Instagram on Sunday announced it was expanding its ban on suicide-related content to include fictional depictions of suicide and self-harm.
"We will no longer allow fictional depictions of self-harm or suicide on Instagram, such as drawings or memes or content from films or comics that use graphic imagery," Instagram head Adam Mosseri said in a blog post.
"We will also remove other imagery that may not show self-harm or suicide, but does include associated materials or methods."
Accounts sharing graphic content will also no longer be recommended in search or the Explore tab. The platform will also boost the visibility of helplines like the National Suicide Prevention Lifeline and The Trevor Project.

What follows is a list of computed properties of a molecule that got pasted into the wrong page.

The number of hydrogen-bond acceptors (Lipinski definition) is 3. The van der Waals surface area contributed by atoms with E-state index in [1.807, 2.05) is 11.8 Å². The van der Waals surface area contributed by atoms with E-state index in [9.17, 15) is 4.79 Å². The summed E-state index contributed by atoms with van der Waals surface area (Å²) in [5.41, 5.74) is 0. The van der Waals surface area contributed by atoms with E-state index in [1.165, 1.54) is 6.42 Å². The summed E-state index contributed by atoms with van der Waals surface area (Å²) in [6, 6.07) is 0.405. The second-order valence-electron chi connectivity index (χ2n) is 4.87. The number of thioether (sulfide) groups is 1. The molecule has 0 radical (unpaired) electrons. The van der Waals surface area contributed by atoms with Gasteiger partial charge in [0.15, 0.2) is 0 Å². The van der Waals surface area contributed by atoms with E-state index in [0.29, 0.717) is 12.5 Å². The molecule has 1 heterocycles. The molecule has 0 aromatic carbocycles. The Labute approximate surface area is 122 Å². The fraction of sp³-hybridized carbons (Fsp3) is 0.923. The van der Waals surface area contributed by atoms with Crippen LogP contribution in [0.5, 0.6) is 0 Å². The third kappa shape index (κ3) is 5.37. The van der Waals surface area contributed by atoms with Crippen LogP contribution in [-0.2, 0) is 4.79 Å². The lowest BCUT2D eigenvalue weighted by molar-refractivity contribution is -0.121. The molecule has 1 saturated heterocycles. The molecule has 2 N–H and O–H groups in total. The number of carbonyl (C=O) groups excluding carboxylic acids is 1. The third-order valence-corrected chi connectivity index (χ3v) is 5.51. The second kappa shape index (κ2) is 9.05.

Instagram launched its policy on graphic images of self-harm in February, following public outcry in the United Kingdom over the death of British teenager Molly Russell, who killed herself after viewing graphic content on the platform.
Her father, Ian Russell, has called out Instagram repeatedly for not doing enough to keep teens from viewing self-harm-related content.
Instagram has removed, reduced the visibility of or added sensitivity screens to more than 834,000 pieces of graphic content since February, Mosseri said.
People experiencing suicidal thoughts or urges can call the National Suicide Prevention Lifeline at 1-800-273-8255 or visit SpeakingOfSuicide.com/resources for additional resources.